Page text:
Police in Surrey and Sussex say they stopped 173 drivers on the M25 in one week, including 105 motorists who were illegally using a mobile phone, as part of an ongoing operation to reduce motorway fatalities.
Officers from Surrey and Sussex’s Commercial Vehicle Unit (CVU) used an unmarked HGV tractor unit — dubbed “supercab” — to detect offending drivers, and included in the 173 vehicles pulled over were 115 goods vehicles of which 43 were HGVs.
In addition to the 105 drivers stopped for mobile phone use behind the wheel, 49 drivers were found not to be wearing a seatbelt.
Over the course of the week, police filed 131 Traffic Offense Reports, issued 11 Fixed Penalty Notices and handed out five court summons, according to Sergeant Huw Watts who led the CVU team.
“This has been a very productive operation for our officers,” said Sergeant Watts.
“It is always disappointing to see that the road safety message is not being received by drivers on the fastest roads in our counties.
“Despite advances in vehicle technology drivers still feel the need to use their mobile phones while driving for a number of reasons, from texting and checking emails to watching film clips.”
Surrey and Sussex Police’s week-long sting formed part of Operation Tramline, an initiative started in 2014 and run by police forces and National Highways to clamp down on dangerous driving behavior on UK motorways by both HGV drivers and private motorists.
Since its inception and using the HGV supercabs, more than 24,000 vehicles have been stopped under Operation Tramline for a range of offenses.
Of the offenses recorded under Operation Tramline, the most common have thus far been:
- not wearing a seatbelt – 7,727
- using a mobile phone – 6,804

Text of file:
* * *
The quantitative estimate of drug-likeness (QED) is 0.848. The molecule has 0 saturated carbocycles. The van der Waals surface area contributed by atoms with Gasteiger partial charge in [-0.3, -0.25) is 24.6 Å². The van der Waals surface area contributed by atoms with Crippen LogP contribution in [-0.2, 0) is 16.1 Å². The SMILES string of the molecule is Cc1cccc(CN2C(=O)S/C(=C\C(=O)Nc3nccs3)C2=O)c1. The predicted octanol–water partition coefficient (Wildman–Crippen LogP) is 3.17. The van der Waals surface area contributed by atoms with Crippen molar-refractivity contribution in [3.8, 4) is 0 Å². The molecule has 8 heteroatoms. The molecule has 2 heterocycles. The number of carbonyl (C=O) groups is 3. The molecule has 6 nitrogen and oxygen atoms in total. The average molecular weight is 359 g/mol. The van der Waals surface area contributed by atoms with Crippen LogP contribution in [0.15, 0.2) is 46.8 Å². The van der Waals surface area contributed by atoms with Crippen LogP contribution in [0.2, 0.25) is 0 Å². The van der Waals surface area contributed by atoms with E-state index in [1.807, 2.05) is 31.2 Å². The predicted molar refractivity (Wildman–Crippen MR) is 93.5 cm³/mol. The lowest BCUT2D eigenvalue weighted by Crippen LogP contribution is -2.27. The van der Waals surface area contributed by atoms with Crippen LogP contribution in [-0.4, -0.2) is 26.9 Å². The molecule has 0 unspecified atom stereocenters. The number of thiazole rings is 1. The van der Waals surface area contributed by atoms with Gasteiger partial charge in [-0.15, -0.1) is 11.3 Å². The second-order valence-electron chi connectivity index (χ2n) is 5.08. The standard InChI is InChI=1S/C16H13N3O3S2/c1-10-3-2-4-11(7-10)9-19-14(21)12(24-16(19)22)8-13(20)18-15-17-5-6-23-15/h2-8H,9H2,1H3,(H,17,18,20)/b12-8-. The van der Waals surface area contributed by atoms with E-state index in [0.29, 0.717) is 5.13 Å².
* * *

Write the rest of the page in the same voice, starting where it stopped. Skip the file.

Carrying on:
- not being in proper control of a vehicle – 1,927
- speeding – 1,378
Of the drivers prosecuted for not being in proper control of a vehicle, one was found to be eating lasagne with a knife and fork while driving a lorry; another was found boiling a kettle on his dashboard; one HGV driver was caught eating from a jar of gherkins while steering with his elbows; yet another was found to be eating his lunch and using a mobile phone at the same time while steering his lorry with his knees.
“Safety is our highest priority,” said Simon Boyle of National Highways. “The Operation Tramline cabs are an important part of our commitment to tackling dangerous driving and those who take unnecessary risks with their own safety and that of others on the road.
“The number of people found not wearing their seatbelt, or using their mobile phone while driving is quite alarming.”
New laws on mobile phones while driving
The operation by Surrey and Sussex Police comes ahead of changes tomorrow (March 25) to laws surrounding drivers’ use of mobile phones in Britain. Until now, drivers caught using their phones for reasons other than talking or texting (scrolling through playlists or taking photos, for example), were subject to a £100 fine and a maximum of three penalty points, thanks to a legal loophole.
With the loophole being closed and laws being strengthened, drivers caught using a phone for any reason other than for navigation (the phone must be secured in a mount) or when paying at toll booths, will now be subject to a £200 fine and six penalty points.
Sgt Watts said: “Drivers should be warned that any interaction with a mobile phone while driving could see them being stopped and dealt with for the new offence.”
Colin Evans, National Highways regional safety program manager in the South East of England, said: “We know the majority of people drive safely and sensibly but unfortunately a minority of motorists flout the law and put themselves and others at risk.
“Working closely with our police partners in Sussex and Surrey through the use of the supercabs we want to encourage all drivers — whatever vehicle they are in — to think twice about their behavior behind the wheel and to help us make sure everyone gets to their destination safely.”